4

Speaking with a rising inflection or turning everything into a question is known as uptalk or upspeech or, to get technical, high rising terminal. To some people, it projects uncertainty, but according to some researchers, there is a conversational purpose to it as well: it invites the listener to listen actively, to nod or confirm, much like adding “you ...


4

I remember seeing an interview with the publisher back when I studied it in school. In the original draft first chapter outlined a nuclear war and was implied to be a bit over the top, most publishers hadn't gotten past it and refused the book on the basis of the first chapter thinking the book to be mainly about a nuclear war. This introduction was gotten ...


4

I think they view themselves as savages, and are proud of it. Based on their subsequent behaviour, Jack's gang shed all moral restraint by the time they kill a mother pig. Given the way they communicate - "a littlun howled, creased and crimson"/"double cry"/"ululation"/"high, bird-like cry"/"silvery laughter"...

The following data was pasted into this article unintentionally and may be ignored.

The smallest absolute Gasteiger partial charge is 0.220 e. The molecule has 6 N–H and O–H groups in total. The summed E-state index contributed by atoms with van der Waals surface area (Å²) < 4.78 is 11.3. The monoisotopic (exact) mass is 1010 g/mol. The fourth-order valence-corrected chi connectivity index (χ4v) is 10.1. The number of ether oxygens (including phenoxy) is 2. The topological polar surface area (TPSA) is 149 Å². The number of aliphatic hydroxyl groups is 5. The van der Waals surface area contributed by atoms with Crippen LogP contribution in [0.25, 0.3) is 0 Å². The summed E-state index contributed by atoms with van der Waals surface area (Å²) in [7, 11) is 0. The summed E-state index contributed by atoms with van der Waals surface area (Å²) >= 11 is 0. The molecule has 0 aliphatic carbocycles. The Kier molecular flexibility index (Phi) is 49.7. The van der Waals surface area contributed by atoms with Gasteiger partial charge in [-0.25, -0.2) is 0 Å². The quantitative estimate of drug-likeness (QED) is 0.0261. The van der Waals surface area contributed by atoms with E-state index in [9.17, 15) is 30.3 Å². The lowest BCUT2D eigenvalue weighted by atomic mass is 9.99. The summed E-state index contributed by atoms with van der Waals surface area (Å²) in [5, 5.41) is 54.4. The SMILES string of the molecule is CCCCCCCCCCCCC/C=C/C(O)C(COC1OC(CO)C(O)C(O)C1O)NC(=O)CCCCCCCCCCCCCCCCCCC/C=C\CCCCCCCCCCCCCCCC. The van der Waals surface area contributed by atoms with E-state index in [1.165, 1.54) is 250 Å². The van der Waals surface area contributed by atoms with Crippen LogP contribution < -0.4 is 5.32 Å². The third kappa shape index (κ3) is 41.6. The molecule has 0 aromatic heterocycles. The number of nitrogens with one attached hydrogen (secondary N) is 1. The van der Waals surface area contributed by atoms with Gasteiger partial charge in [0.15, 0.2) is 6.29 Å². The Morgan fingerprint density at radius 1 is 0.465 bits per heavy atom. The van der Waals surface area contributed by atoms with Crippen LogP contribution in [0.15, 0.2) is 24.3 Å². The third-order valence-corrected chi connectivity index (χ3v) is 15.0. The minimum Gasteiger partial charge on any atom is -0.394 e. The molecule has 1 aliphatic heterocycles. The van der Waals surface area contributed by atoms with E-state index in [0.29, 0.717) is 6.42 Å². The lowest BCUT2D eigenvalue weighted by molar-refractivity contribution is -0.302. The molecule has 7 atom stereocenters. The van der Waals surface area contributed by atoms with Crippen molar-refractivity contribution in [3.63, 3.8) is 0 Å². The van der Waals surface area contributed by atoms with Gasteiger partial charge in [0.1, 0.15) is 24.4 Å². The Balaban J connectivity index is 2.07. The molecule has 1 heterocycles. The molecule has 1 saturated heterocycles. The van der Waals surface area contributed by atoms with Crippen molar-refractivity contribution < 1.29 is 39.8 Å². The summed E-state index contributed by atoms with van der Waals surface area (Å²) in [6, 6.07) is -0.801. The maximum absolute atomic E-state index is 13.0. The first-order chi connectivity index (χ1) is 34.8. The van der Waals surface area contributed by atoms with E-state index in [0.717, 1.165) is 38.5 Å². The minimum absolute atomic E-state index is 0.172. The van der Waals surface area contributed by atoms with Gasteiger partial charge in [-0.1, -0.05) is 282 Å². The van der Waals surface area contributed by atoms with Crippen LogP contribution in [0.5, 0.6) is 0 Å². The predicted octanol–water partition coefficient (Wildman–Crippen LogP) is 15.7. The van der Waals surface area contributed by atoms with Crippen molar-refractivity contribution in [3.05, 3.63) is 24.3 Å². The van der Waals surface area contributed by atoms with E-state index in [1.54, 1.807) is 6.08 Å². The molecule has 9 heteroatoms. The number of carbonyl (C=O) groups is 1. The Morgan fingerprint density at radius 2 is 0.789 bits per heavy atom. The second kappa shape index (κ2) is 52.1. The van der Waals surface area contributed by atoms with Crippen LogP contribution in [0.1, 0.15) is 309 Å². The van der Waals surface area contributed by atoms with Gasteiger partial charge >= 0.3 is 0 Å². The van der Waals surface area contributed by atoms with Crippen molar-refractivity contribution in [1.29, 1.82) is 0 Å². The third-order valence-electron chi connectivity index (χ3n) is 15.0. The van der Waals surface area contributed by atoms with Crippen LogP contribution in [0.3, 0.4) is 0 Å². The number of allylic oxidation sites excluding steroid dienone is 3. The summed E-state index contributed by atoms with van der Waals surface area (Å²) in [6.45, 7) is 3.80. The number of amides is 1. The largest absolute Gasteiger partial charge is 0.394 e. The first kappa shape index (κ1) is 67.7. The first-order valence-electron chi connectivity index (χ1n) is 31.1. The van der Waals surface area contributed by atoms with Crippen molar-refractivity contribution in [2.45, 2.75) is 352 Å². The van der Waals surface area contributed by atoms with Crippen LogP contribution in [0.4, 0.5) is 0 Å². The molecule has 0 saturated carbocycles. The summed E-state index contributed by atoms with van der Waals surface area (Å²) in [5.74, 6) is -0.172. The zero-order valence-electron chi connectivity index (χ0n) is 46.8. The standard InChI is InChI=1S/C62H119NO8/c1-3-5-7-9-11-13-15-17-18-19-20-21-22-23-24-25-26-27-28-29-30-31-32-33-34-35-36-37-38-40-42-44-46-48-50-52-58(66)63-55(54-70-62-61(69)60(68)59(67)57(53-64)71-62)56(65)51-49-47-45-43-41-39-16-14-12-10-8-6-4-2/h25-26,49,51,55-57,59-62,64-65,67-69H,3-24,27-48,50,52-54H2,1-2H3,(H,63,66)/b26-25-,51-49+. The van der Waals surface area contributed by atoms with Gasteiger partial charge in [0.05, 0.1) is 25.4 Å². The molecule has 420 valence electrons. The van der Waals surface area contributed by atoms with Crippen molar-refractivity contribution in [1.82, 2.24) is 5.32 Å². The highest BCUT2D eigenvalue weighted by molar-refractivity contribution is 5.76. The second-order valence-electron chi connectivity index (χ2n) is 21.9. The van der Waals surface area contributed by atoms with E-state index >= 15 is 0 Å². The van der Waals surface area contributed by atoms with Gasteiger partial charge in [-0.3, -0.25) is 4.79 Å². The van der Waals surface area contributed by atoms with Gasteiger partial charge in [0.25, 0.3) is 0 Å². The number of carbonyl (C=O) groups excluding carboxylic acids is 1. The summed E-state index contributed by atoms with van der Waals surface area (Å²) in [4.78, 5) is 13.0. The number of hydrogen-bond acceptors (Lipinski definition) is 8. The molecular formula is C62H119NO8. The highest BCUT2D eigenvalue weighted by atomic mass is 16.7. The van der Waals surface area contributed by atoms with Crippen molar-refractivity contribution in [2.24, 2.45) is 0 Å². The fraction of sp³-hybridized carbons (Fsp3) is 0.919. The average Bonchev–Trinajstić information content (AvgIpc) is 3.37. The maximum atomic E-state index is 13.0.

4

Earlier, Jack did not think they were savages: “I agree with Ralph. We’ve got to have rules and obey them. After all, we’re not savages. But later they become more savage and the book starts referring to them as savages. The only thing I can really find is this quote of Bill's: “Now we can’t have the fire up there—because we can’t have the fire ...


3

The conch establishes Piggy's inferiority to the reader early on, providing the basis for his exclusion from the island society, such as physiognomy (judgement of character via appearance), non-standard English ("I can't hardly move"), and freaky ideas that mark him as an outsider - "better to have rules and agree". Ralph finds the conch but Piggy ...


2

I think that Ralph participated but Piggy didn't since it said that he didn't really see what they did to Simon. "You were outside. Outside the circle. You never really came in. Didn't you see what we––what they did?" There was loathing, and at the same time a kind of feverish excitement in his voice. "Didn't you see, Piggy?" "Not ...


1

I think it's implied that some sort of conflict or war is occurring while the boys are on the island, which prevents them from being found earlier. So the answer would depend on the condition of the society which the boys are returning to. It's possible Simon had some family who would want an explanation for his disappearance.